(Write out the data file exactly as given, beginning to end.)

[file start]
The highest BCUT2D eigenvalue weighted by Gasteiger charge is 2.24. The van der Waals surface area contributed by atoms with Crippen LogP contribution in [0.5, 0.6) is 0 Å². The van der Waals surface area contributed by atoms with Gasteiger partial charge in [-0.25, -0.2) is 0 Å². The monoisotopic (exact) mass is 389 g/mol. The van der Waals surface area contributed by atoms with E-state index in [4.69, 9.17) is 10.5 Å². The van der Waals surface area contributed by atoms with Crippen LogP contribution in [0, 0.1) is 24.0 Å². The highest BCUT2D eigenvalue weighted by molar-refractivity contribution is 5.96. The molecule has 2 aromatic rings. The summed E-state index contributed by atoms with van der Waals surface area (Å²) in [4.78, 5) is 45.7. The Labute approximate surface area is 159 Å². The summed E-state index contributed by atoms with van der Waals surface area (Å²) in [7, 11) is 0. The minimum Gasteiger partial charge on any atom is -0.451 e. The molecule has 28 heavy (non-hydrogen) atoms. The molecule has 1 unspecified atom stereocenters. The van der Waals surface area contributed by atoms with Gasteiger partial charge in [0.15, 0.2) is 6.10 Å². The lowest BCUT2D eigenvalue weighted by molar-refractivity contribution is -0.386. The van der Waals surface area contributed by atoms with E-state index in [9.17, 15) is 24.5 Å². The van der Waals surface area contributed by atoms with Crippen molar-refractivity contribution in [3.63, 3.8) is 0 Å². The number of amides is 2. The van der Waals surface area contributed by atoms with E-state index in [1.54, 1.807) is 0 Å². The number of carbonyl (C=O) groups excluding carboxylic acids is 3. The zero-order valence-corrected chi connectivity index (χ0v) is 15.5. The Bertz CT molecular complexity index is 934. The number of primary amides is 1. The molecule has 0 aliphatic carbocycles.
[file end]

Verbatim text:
The highest BCUT2D eigenvalue weighted by Gasteiger charge is 2.24. The van der Waals surface area contributed by atoms with Crippen LogP contribution in [0.5, 0.6) is 0 Å². The van der Waals surface area contributed by atoms with Gasteiger partial charge in [-0.25, -0.2) is 0 Å². The monoisotopic (exact) mass is 389 g/mol. The van der Waals surface area contributed by atoms with E-state index in [4.69, 9.17) is 10.5 Å². The van der Waals surface area contributed by atoms with Crippen LogP contribution in [0, 0.1) is 24.0 Å². The highest BCUT2D eigenvalue weighted by molar-refractivity contribution is 5.96. The molecule has 2 aromatic rings. The summed E-state index contributed by atoms with van der Waals surface area (Å²) in [4.78, 5) is 45.7. The Labute approximate surface area is 159 Å². The summed E-state index contributed by atoms with van der Waals surface area (Å²) in [7, 11) is 0. The minimum Gasteiger partial charge on any atom is -0.451 e. The molecule has 28 heavy (non-hydrogen) atoms. The molecule has 1 unspecified atom stereocenters. The van der Waals surface area contributed by atoms with Gasteiger partial charge in [0.15, 0.2) is 6.10 Å². The lowest BCUT2D eigenvalue weighted by molar-refractivity contribution is -0.386. The van der Waals surface area contributed by atoms with E-state index in [9.17, 15) is 24.5 Å². The van der Waals surface area contributed by atoms with Crippen molar-refractivity contribution in [3.63, 3.8) is 0 Å². The number of amides is 2. The van der Waals surface area contributed by atoms with E-state index in [1.54, 1.807) is 0 Å². The number of carbonyl (C=O) groups excluding carboxylic acids is 3. The zero-order valence-corrected chi connectivity index (χ0v) is 15.5. The Bertz CT molecular complexity index is 934. The number of primary amides is 1. The molecule has 0 aliphatic carbocycles.